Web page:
I have wanted to make this post for a while but because it is mostly about findings that are disappointing I did not feel particularly motivated to write it. I have got my hands on some proper Skylake-X processors with AVX512 enabled, and modified my code to make use of it. Also since the system is water cooled, I was able to push the processor to its limits, achieving some nice results. However, all the remarkable results are from AVX2 instructions.
I was able to run an 8 core 16 thread CPU with AVX2 instructions, which means using 256 bits wide registers, holding 8 single precision (32bit) floats each. These allowed me to accelerate 8×8 partial matrix multiplications. The test load was a neural network with 1 input, 16, 256, 256, 16 neurons in the four hidden layers, and 5 output neurons. This layout makes sure that during matrix partitioning there are no empty values calculated in the matrices, all values matter. I have reached 1.2 GCps performance (with 21MCps / GHz / Core efficiency), which is the highest number I have seen so far. All this from running all 8 cores at 4.8 GHz continuously (tested to be stable for 10 hours straight), without thermal throttling.
Then I extended my code to utilize 512 bits wide registers, using 16 single precision floats, and 16×16 block matrix partitions. This required the AVX512 instruction set. The result was only 1.08 GCps (with 19MCps / GHz / Core efficiency). The utility HWMonitor revealed what was really going on: all cores that were running AVX512 instructions got automatically downclocked to 4.3GHz instead of 4.8GHz. This is a well known problem with the AVX512 instruction set, and I would not be the first person complaining about this. It seems that the only way to gain performance advantage from using these instructions is by using them sparingly, e.g. by mixing them with AVX2.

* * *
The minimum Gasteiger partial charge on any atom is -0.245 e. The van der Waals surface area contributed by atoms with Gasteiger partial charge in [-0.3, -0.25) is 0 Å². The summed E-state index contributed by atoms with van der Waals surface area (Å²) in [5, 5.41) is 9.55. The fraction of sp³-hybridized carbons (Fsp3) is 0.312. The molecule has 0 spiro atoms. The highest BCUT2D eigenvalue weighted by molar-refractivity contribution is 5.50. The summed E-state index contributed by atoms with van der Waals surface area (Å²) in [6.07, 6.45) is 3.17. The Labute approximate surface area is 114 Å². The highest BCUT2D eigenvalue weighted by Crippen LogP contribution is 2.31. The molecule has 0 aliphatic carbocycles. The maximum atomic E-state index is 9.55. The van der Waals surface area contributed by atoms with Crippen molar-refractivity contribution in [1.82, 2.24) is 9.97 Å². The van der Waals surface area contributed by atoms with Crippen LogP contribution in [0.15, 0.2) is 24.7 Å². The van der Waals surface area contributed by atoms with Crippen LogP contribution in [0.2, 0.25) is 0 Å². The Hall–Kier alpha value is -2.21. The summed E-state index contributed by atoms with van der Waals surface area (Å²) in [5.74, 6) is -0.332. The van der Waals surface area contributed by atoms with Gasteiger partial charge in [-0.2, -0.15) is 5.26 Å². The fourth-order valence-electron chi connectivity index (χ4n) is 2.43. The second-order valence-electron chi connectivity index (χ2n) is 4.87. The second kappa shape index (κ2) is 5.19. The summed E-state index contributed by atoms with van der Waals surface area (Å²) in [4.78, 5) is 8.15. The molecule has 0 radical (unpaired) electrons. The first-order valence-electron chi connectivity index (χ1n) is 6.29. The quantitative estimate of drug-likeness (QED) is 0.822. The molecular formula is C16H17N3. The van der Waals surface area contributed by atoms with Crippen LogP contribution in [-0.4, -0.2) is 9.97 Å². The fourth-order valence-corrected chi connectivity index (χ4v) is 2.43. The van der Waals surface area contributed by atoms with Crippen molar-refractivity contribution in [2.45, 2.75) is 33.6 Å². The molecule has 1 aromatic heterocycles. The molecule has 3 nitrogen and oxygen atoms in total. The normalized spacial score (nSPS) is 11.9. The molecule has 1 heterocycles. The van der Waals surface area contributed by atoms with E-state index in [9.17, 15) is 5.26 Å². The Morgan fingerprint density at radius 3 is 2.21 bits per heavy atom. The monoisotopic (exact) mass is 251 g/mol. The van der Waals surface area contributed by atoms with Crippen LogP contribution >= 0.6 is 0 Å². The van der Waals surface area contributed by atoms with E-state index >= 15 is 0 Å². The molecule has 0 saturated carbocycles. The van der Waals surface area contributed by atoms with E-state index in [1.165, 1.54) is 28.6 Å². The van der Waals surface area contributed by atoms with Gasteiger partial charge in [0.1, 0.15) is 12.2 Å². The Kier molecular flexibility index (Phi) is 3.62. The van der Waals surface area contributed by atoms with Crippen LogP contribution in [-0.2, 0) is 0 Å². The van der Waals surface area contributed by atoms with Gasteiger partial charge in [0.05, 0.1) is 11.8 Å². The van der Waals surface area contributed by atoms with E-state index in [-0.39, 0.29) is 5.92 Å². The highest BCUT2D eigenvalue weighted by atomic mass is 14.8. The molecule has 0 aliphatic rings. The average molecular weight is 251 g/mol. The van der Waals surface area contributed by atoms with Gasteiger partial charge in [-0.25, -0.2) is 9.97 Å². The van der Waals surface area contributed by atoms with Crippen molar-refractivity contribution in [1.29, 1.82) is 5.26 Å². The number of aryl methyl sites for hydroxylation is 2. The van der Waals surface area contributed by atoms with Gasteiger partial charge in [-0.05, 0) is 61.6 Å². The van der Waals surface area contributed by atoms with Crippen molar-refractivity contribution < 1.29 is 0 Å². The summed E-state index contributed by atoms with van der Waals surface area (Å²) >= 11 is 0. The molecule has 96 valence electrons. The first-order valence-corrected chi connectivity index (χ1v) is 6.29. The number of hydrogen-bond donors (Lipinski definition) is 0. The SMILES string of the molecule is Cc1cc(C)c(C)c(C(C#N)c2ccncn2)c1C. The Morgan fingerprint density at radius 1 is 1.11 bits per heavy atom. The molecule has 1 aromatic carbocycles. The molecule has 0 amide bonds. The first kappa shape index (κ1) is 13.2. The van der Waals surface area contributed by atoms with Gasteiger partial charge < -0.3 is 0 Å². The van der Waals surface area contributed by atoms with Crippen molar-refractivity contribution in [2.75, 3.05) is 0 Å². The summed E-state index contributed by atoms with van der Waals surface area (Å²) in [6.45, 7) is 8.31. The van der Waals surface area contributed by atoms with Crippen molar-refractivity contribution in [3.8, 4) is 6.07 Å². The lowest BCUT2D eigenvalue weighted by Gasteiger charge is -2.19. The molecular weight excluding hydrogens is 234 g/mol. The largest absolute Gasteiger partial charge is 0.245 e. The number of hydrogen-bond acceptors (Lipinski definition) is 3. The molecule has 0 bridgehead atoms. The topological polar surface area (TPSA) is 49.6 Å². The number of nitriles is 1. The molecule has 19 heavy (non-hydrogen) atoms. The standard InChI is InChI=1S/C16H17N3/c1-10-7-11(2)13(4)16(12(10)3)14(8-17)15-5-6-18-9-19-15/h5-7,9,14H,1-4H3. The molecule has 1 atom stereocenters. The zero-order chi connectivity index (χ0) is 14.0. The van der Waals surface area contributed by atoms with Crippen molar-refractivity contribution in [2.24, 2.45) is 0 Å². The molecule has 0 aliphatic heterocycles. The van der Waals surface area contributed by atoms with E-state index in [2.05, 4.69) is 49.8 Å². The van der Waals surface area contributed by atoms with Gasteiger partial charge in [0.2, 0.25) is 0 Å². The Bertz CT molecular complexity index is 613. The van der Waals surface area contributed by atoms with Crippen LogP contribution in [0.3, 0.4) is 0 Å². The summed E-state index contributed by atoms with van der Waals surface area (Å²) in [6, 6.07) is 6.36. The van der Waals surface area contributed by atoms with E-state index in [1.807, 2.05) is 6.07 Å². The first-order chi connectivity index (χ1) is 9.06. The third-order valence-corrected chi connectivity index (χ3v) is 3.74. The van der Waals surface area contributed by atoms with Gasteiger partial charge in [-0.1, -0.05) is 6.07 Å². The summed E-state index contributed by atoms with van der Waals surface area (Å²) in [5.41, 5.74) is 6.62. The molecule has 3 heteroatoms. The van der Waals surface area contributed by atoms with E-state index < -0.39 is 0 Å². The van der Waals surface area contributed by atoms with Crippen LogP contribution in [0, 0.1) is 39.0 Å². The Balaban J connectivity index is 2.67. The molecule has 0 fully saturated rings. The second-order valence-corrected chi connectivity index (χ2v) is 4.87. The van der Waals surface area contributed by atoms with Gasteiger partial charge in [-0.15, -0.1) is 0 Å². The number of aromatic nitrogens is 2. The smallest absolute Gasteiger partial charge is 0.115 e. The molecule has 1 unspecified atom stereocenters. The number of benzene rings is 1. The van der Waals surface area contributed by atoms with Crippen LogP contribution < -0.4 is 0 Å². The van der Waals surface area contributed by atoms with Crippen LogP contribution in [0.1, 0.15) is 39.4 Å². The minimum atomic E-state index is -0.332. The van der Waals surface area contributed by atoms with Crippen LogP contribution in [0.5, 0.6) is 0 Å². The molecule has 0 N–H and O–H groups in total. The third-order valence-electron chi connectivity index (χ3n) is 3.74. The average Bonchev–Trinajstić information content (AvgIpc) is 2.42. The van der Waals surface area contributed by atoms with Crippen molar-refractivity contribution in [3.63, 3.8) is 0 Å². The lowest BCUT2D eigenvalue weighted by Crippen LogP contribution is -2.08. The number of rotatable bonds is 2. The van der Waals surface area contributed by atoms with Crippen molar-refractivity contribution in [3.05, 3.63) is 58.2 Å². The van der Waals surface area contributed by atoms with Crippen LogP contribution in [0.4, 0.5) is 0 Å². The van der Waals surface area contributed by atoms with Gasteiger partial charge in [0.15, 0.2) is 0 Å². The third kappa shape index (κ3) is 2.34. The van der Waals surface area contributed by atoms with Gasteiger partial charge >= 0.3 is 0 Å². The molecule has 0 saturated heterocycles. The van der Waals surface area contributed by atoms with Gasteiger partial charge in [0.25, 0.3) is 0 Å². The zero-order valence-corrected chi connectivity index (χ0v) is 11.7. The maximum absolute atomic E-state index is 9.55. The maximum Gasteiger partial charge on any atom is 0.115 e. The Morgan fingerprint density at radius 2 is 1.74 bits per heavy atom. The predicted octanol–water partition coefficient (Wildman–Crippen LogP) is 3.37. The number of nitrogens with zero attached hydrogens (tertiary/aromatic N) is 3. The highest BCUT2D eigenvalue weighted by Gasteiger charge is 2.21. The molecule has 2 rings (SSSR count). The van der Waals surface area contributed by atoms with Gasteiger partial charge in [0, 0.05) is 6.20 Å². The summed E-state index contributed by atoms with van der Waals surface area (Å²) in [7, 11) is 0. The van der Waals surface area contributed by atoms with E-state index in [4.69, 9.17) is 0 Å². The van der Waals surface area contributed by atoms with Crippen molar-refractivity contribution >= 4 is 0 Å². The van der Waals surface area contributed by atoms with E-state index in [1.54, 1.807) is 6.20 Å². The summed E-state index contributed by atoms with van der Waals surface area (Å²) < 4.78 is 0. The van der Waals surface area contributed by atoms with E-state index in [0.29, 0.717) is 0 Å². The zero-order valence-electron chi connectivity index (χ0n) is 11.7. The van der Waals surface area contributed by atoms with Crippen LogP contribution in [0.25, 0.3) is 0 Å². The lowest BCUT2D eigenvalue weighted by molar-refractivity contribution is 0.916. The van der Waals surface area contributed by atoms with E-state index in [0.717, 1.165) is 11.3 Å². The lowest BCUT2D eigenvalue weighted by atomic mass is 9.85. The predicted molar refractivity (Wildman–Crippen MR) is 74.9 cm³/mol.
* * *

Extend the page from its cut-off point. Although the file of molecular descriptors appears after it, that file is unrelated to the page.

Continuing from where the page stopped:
I could probably improve on my results by introducing a mixed block matrix partitioning where e.g. 30-60% of the 16×16 blocks are further partitioned to 8×8 blocks, and making one part of the calculations with 256bits wide registers, and the other part with 512 bits wide ones, thus making sure that I am only using a certain amount of AVX512 power that is not clocking down the CPU cores just yet. It is certainly possible to do this, but I doubt it is worth it.
I am looking towards GPU solutions instead, the AVX512 is unfortunately a dead end, along with the other capabilities that the Intel CPUs currently offer. First of all, single precision is still way too high for the purposes of simulating neurons. These simple activation functions would also run happily on half (16 bits) precision floating point numbers, and such precisions are not available in the current Intel line-up.